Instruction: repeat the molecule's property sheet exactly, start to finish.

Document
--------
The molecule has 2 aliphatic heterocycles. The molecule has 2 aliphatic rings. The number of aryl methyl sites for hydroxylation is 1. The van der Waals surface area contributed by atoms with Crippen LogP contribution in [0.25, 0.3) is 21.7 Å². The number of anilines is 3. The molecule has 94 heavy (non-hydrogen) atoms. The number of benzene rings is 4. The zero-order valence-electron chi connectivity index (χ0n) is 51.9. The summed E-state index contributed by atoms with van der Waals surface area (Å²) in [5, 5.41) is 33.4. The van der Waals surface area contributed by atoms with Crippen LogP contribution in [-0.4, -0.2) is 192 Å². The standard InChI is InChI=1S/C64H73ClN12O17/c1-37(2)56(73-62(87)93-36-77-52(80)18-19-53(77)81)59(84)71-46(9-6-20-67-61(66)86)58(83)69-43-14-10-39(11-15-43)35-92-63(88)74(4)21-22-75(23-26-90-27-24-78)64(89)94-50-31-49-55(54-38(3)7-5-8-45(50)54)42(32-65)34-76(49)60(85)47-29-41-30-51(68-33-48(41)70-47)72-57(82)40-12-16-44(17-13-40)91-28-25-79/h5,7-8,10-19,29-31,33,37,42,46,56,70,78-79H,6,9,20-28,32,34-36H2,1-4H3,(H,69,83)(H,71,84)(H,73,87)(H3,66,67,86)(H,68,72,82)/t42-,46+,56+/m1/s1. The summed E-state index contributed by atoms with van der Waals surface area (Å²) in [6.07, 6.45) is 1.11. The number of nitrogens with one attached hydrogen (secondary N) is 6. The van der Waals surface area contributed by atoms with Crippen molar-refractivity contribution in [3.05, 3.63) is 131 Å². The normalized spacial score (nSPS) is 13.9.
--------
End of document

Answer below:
The molecule has 2 aliphatic heterocycles. The molecule has 2 aliphatic rings. The number of aryl methyl sites for hydroxylation is 1. The van der Waals surface area contributed by atoms with Crippen LogP contribution in [0.25, 0.3) is 21.7 Å². The number of anilines is 3. The molecule has 94 heavy (non-hydrogen) atoms. The number of benzene rings is 4. The zero-order valence-electron chi connectivity index (χ0n) is 51.9. The summed E-state index contributed by atoms with van der Waals surface area (Å²) in [5, 5.41) is 33.4. The van der Waals surface area contributed by atoms with Crippen LogP contribution in [-0.4, -0.2) is 192 Å². The standard InChI is InChI=1S/C64H73ClN12O17/c1-37(2)56(73-62(87)93-36-77-52(80)18-19-53(77)81)59(84)71-46(9-6-20-67-61(66)86)58(83)69-43-14-10-39(11-15-43)35-92-63(88)74(4)21-22-75(23-26-90-27-24-78)64(89)94-50-31-49-55(54-38(3)7-5-8-45(50)54)42(32-65)34-76(49)60(85)47-29-41-30-51(68-33-48(41)70-47)72-57(82)40-12-16-44(17-13-40)91-28-25-79/h5,7-8,10-19,29-31,33,37,42,46,56,70,78-79H,6,9,20-28,32,34-36H2,1-4H3,(H,69,83)(H,71,84)(H,73,87)(H3,66,67,86)(H,68,72,82)/t42-,46+,56+/m1/s1. The summed E-state index contributed by atoms with van der Waals surface area (Å²) in [6.07, 6.45) is 1.11. The number of nitrogens with one attached hydrogen (secondary N) is 6. The van der Waals surface area contributed by atoms with Crippen molar-refractivity contribution in [3.05, 3.63) is 131 Å². The normalized spacial score (nSPS) is 13.9.